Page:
Plastic or glass bottles

Discussion in 'General Home Brew Equipment Discussion' started by Mastersmithson, Aug 31, 2019.

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  1. Aug 31, 2019 #1

    Mastersmithson

    Mastersmithson

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    Hey all!

    So i was going to start brewing cider, however decided to go for lager instead as I've never done it before and looks a more beginner friendly!

    Alot of instructions I see say to either transfer into pint bottles OR pressure container. My question is 2 fold -

    1) if going in to bottles, is plastic bottles (designed for brewing) safe to use over a long period of time?

    2) If I brew 40 pints, but only have say, 10 bottles, would I put the remains 30 pints into the pressure container then pour into the 10 bottles once they have been used and sterilised? Or would transferring over from pressure to bottle and leaving it in a bottle cause problems?

    I'm sure these are really stupid questions!

    Thanks all
     
  2. Aug 31, 2019 #2

    Hopperty

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    I'm having a go with some lemonade bottles - my pressure test shows they are pretty tough.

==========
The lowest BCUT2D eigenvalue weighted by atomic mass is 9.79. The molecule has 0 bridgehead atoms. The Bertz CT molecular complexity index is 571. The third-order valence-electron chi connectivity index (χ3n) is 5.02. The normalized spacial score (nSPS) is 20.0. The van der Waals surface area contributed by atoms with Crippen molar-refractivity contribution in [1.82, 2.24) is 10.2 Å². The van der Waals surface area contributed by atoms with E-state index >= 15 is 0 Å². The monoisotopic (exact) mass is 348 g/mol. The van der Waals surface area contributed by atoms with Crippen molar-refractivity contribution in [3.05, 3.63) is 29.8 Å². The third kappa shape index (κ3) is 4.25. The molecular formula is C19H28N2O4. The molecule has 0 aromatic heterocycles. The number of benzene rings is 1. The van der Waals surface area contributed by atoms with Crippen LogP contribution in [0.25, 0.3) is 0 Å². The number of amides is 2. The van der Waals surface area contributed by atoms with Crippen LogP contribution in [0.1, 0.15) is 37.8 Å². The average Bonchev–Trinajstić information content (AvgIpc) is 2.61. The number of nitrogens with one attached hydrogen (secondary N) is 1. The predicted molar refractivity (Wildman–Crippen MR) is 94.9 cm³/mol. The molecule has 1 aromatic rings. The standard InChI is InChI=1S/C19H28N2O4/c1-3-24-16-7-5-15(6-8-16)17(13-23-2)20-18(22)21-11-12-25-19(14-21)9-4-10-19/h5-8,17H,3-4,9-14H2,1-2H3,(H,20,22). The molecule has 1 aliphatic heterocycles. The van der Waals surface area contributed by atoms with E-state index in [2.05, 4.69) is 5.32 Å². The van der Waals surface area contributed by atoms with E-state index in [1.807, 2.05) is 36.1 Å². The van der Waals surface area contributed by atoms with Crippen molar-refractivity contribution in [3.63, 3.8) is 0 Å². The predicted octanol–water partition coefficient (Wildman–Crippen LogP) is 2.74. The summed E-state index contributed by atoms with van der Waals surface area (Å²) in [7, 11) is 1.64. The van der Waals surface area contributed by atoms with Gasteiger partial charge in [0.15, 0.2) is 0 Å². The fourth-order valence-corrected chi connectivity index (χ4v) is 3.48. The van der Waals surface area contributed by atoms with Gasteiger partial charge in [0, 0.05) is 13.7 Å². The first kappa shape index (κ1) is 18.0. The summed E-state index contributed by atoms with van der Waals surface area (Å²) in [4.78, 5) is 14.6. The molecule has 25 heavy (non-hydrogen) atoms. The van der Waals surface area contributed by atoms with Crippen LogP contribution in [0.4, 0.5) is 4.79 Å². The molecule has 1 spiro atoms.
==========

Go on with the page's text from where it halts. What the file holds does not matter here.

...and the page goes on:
xbot0554.JPG
     
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  3. Aug 31, 2019 #3

    Mastersmithson

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    Did not expect to see that haha

    I was concern if the chemicals in the plastic leak out and contaminate the drink at all
     
  4. Aug 31, 2019 #4

    Keats

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    @Mastersmithson there are no stupid questions!

    Transferring from the pressure barrel could lead to oxygenating or infecting your beer. Also if you had carbonated the beer in the barrel you would have to recarbonate. Better to get 30 more bottles.
     
  5. Aug 31, 2019 #5

    dad_of_jon

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    If going to bottle always put one beer in a plastic pop bottle. smaller the better in my view. when that bottle has gone rock hard, your beer has carbonated athumb.. I use brown glass bottles as the beer keeps better over time than plastic. clear glass bottles should be kept out of light to avoid 'skunking' when filled with beer. Plastic bottles don't smash if dropped and are easier? to cap. Weight up the pros and cons and choose what suits you best. There is no 100% correct answer to this - YMWV.

    PS I hate bottling but on balance is best 4 me all things considered.
     
  6. Aug 31, 2019 #6

    Martin O

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    I find plastic bottles faster/easier to use than glass but can't help being put off plastic by the theory that the chemicals "enhance" man boobs.
     
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  7. Aug 31, 2019 #7

    Realalemonster

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    Best get our lass drinking out of them then! :laugh8::laugh8::laugh8:
    (so glad she can't see this)